Another instant gratification project, the Belarus Stitch Skirt, is a project that combines three things: using up stash, de-cluttering pattern queue and a super practical result.
As I have mentioned recently, this winter, between several work projects, I felt a strong desire for quick knits. At the same time, I also found an intriguing bulky yarn at a local craft store. The yarn is Four Seasons Gründl Milla, and while mostly acrylic, it is very soft, warm and with an excellent colorway! That neon orange is absolutely awesome, as well as the way it fades in and out of the white. In rows with only a few stitches, it produces a very nice gradient effect.
It took me a few days to decide what I would do with it; a sweater, a vest or a skirt? The coloring of the yarn discouraged me from using several textured patterns, until I revisited the Belarus Hood by Donna Druchunas. This is a pattern that has been in my collection for quite some time. I knew from the first time I saw it that I wanted to use the stitch pattern in a skirt. The pattern uses a beautiful lace texture stitch from Belarus and is provided in two different chart formats: US and Estonian. It was quite interesting and educational to work from the Estonian chart.
My original thoughts were to use Sport or DK weight, nothing heavier. With the aforementioned circumstances, I was willing to dare, and gamble. Obviously, bulky knitted fabric around the hips is not expected to turn out too flattering. That’s why I designed the skirt carefully; I used the stitch pattern only as panels in the front and the back and worked the sides in reverse stockinette stitch. That’s where I also placed all the shaping, in order to form a basic A-line. It doesn’t look it much, because the reverse stockinette ‘draws the skirt in’ at the sides, but it is wider at the bottom edge than in the hips.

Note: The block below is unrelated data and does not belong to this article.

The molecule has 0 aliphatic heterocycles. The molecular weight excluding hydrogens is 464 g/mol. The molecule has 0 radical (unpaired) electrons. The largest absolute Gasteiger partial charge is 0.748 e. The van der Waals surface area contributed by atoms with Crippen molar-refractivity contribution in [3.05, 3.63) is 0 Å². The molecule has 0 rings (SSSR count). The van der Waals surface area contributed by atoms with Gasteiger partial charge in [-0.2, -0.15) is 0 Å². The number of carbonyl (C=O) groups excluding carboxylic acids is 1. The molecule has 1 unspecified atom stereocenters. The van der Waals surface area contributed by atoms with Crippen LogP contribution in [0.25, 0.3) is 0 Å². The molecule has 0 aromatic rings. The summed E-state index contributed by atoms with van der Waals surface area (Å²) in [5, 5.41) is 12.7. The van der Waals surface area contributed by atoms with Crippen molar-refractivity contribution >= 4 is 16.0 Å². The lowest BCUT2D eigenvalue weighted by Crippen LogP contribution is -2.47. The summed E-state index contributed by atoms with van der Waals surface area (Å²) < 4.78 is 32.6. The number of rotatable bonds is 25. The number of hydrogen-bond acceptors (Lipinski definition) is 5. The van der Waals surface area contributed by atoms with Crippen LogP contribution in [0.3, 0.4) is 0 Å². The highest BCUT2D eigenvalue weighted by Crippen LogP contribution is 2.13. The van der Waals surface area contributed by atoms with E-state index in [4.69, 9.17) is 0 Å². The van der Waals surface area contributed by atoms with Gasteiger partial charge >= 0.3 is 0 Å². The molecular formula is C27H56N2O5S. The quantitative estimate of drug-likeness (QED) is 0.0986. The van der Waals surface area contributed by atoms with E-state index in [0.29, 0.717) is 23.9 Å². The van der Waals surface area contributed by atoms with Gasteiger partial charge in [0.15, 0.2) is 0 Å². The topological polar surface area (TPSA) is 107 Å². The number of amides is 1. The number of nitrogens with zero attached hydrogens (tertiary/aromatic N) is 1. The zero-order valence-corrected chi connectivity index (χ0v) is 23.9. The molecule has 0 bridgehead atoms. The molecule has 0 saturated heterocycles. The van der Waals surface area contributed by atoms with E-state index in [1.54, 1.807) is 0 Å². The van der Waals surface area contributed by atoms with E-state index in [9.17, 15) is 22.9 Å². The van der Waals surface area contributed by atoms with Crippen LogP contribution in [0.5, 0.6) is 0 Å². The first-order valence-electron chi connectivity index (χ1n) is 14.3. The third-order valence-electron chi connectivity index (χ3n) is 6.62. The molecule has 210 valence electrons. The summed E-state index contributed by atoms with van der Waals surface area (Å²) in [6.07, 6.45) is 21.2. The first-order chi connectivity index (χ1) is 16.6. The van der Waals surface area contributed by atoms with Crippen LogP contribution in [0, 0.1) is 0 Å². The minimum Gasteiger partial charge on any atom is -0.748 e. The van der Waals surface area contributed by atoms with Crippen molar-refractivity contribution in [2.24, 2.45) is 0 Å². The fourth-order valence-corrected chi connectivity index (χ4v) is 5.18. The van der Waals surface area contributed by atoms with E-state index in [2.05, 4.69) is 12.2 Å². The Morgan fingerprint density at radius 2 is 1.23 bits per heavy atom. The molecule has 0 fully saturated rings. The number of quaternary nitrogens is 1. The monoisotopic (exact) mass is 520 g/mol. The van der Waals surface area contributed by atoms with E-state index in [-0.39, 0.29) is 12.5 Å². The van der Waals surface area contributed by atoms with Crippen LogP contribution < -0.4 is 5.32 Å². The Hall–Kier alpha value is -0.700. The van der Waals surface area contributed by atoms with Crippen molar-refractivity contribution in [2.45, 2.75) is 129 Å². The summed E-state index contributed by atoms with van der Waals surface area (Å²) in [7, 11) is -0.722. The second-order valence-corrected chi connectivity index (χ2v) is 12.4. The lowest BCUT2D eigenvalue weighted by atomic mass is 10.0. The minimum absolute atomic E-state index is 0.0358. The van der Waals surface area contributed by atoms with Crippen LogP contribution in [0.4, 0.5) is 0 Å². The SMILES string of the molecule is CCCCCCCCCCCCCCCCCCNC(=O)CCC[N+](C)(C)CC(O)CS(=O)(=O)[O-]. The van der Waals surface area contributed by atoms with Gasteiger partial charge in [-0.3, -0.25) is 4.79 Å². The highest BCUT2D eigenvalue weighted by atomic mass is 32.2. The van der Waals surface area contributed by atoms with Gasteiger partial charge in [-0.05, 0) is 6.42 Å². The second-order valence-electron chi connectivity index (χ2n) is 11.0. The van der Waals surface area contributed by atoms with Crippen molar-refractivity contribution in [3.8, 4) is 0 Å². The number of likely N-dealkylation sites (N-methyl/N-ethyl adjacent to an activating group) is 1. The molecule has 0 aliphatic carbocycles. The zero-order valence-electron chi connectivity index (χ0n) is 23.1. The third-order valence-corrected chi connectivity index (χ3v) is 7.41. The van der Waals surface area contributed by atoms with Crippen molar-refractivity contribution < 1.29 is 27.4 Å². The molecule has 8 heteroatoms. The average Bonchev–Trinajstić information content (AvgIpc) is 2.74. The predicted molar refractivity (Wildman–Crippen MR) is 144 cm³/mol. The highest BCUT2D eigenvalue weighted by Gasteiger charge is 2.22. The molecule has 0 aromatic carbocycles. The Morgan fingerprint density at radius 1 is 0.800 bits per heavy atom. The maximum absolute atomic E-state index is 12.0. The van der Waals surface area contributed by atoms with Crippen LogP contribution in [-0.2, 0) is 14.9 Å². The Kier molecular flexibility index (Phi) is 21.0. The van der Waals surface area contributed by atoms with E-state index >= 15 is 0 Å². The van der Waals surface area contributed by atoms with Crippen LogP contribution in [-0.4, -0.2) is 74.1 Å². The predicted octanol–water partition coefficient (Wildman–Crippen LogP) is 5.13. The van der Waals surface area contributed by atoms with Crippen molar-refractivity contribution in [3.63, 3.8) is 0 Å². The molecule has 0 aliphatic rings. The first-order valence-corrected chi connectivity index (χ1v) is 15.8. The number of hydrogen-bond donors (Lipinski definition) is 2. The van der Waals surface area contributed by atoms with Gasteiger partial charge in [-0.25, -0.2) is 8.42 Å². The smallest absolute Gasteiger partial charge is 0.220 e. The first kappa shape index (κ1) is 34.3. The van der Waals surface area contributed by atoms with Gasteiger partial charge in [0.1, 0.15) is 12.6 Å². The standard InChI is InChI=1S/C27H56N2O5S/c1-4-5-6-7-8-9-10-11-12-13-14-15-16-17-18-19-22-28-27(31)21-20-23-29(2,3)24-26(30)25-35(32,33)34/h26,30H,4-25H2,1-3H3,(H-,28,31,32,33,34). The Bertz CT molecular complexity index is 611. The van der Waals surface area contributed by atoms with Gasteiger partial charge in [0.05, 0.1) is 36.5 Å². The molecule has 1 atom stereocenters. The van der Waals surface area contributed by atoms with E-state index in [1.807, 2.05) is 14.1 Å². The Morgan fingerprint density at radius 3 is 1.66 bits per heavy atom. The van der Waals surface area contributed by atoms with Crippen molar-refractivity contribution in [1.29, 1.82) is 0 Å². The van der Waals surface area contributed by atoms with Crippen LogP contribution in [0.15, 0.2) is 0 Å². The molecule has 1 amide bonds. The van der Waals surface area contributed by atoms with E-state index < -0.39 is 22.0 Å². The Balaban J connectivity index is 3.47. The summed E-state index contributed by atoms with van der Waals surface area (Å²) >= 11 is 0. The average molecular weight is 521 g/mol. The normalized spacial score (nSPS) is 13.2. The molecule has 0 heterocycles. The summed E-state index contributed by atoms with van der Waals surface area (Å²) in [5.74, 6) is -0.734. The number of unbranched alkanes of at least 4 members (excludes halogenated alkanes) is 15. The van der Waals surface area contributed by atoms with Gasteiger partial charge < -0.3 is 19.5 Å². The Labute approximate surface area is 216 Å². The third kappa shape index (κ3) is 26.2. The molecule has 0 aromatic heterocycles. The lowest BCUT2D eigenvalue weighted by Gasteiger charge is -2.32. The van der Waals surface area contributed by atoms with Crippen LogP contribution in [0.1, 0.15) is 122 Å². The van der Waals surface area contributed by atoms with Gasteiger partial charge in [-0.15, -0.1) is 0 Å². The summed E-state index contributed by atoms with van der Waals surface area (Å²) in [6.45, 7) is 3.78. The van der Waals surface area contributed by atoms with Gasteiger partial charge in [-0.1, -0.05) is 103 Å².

The construction is basic top-down, seamless and in the round. Short rows are incorporated at the back to provide more fabric for the behind. I worked the bottom edge with a simple ribbing, continuing the knits and purls from the stitch pattern as they appeared. It flares up a bit at the moment, but that’s because I didn’t have the time to block the skirt extensively. I used the weight of the wet skirt to let it block itself, while drying, lengthwise.
Additionally, I created a simple cotton jersey lining as an underskirt, mainly because the stitch pattern features holes. I drafted a sewing pattern based on the finished skirt and then cut and sew up two pieces of fabric. I attempted to also sew in the elastic myself, but since I have zero experience with elastics, I gave the skirt to my seamstress. For that I was not willing to take any chances!
The result? the skirt is actually quite nice! It sits well on the hips, has a flattering shape, is warm and sooo comfortable! Sitting on it is like sitting on a pouf! 😀 I also especially like how the stitch was combined with the yarn’s coloring. It is busy, but not distracting.
A beautiful and practical garment. Sets a good record for more skirts to come! No?